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Lawmaker Wants To Stop 'Coal Rollers' From Intentionally Blasting Black Smoke

By Shaun Boyd

DENVER (CBS4) - While some automakers spend billions of dollars trying to reduce emissions spewing out of cars and trucks -- some motorists are bucking the system, creating a lot of smoke.

Some diesel truck owners are modifying their engines and disabling pollution controls so they can intentionally blast black smoke. It's called "rolling coal" and some state lawmakers want to stop it.

(credit: YouTube)

Coal rollers, as they call themselves, have posted videos online of souped-up diesels spewing clouds of black soot, making it impossible to see, and in some cases, hard to breathe.

"I didn't even know what this was," said Rep. Joann Ginal, D-Fort Collins.

Fort Collins is one of the places where it's become increasingly popular, especially along College Avenue.

Rep. Joann Ginal, D-Fort Collins
CBS4's Shaun Boyd interviews Rep. Joann Ginal, D-Fort Collins (credit: CBS)

"It's not only affecting bicyclists and pedestrians, but also police. There's black soot being deposited on police officers and they can't go after that particular person until they can see," Ginal said.

In addition to police, coal rollers are targeting hybrid vehicles as a form of protest against environmental regulations, calling the smoke "Prius repellant."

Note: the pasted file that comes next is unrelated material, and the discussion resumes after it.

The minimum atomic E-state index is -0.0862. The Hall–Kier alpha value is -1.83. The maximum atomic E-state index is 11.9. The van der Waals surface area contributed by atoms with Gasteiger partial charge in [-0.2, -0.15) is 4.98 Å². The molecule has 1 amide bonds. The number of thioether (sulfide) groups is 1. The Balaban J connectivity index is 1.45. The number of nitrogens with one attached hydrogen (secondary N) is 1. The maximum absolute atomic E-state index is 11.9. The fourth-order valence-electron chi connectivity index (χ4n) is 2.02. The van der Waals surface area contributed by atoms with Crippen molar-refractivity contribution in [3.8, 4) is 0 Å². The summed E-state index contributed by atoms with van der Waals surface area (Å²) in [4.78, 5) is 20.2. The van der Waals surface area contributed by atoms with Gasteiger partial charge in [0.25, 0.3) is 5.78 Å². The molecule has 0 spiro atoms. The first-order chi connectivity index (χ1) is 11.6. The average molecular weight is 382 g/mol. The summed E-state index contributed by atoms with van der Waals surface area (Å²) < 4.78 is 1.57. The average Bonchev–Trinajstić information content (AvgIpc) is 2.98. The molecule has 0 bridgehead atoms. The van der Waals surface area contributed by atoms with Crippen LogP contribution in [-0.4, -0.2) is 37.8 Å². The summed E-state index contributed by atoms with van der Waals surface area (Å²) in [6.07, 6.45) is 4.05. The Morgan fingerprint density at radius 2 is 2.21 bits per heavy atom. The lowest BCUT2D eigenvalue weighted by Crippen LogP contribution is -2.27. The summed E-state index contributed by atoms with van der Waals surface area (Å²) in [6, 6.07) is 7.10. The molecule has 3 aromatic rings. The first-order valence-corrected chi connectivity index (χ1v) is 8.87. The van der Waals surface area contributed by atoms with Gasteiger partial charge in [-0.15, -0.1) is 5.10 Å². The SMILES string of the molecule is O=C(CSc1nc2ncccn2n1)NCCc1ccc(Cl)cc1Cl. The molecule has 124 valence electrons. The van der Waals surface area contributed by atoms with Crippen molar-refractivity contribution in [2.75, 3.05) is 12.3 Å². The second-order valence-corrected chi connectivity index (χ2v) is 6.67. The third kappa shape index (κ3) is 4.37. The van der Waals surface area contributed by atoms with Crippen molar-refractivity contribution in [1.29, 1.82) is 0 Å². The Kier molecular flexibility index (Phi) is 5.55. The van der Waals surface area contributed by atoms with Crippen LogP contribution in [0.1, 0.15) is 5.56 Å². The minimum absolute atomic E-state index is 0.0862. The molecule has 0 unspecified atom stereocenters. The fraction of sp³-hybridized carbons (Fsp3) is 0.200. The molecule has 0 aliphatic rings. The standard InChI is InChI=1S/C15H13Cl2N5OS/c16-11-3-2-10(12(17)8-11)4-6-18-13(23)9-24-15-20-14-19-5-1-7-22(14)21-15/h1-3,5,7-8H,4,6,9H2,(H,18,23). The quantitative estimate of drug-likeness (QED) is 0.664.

Ginal says it's a growing issue in Colorado. Law enforcement received more than 200 complaints last year.

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"I've heard from people in Montrose. I've heard from people in some of the resort towns in the mountains where they do rely on tourism and outdoor restaurants, and this has been an issue. Public safety is at risk here. You're blocking people's vision and respiratory issues are at hand here," Ginal said.

Her bill would make it illegal to modify exhaust systems on diesel trucks and to intentionally release smoke. Right now, it's only illegal if the exhaust lasts five seconds. Violators would face a $35 fine and two points on their driver's license.

(credit: YouTube)

"To me it's a form of bullying or passive aggressive behavior that people are doing and it needs to stop."

Colorado's sheriffs, police and the Department of Health among those supporting the bill. New Jersey has already banned rolling coal.

Shaun Boyd is CBS4's political specialist. She's a veteran reporter with more than 25 years of experience. Follow her on Twitter @cbs4shaun.

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